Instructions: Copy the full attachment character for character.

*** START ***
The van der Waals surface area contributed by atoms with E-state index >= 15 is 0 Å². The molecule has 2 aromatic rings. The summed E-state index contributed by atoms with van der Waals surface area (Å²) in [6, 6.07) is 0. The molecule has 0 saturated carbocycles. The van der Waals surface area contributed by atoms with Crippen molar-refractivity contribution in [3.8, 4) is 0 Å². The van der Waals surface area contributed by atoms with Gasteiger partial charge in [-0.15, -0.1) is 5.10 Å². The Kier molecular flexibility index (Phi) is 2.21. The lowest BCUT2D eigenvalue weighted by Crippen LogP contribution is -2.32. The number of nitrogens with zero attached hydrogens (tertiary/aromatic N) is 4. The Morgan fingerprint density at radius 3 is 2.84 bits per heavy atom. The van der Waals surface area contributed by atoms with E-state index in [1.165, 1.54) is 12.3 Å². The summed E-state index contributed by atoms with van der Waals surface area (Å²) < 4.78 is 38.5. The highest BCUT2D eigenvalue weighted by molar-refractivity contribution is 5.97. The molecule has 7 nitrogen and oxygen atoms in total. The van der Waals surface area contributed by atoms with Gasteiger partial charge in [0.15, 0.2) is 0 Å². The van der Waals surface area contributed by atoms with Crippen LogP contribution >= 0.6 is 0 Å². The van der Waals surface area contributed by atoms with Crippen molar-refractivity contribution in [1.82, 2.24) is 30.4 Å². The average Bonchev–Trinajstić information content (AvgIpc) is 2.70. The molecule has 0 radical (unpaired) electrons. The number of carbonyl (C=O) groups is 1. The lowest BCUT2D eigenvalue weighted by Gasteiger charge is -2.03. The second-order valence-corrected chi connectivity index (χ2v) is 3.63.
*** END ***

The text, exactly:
The van der Waals surface area contributed by atoms with E-state index >= 15 is 0 Å². The molecule has 2 aromatic rings. The summed E-state index contributed by atoms with van der Waals surface area (Å²) in [6, 6.07) is 0. The molecule has 0 saturated carbocycles. The van der Waals surface area contributed by atoms with Crippen molar-refractivity contribution in [3.8, 4) is 0 Å². The van der Waals surface area contributed by atoms with Gasteiger partial charge in [-0.15, -0.1) is 5.10 Å². The Kier molecular flexibility index (Phi) is 2.21. The lowest BCUT2D eigenvalue weighted by Crippen LogP contribution is -2.32. The number of nitrogens with zero attached hydrogens (tertiary/aromatic N) is 4. The Morgan fingerprint density at radius 3 is 2.84 bits per heavy atom. The van der Waals surface area contributed by atoms with E-state index in [1.165, 1.54) is 12.3 Å². The summed E-state index contributed by atoms with van der Waals surface area (Å²) < 4.78 is 38.5. The highest BCUT2D eigenvalue weighted by molar-refractivity contribution is 5.97. The molecule has 7 nitrogen and oxygen atoms in total. The van der Waals surface area contributed by atoms with Gasteiger partial charge in [0.15, 0.2) is 0 Å². The van der Waals surface area contributed by atoms with Crippen LogP contribution >= 0.6 is 0 Å². The van der Waals surface area contributed by atoms with Crippen molar-refractivity contribution in [1.82, 2.24) is 30.4 Å². The average Bonchev–Trinajstić information content (AvgIpc) is 2.70. The molecule has 0 radical (unpaired) electrons. The number of carbonyl (C=O) groups is 1. The lowest BCUT2D eigenvalue weighted by Gasteiger charge is -2.03. The second-order valence-corrected chi connectivity index (χ2v) is 3.63.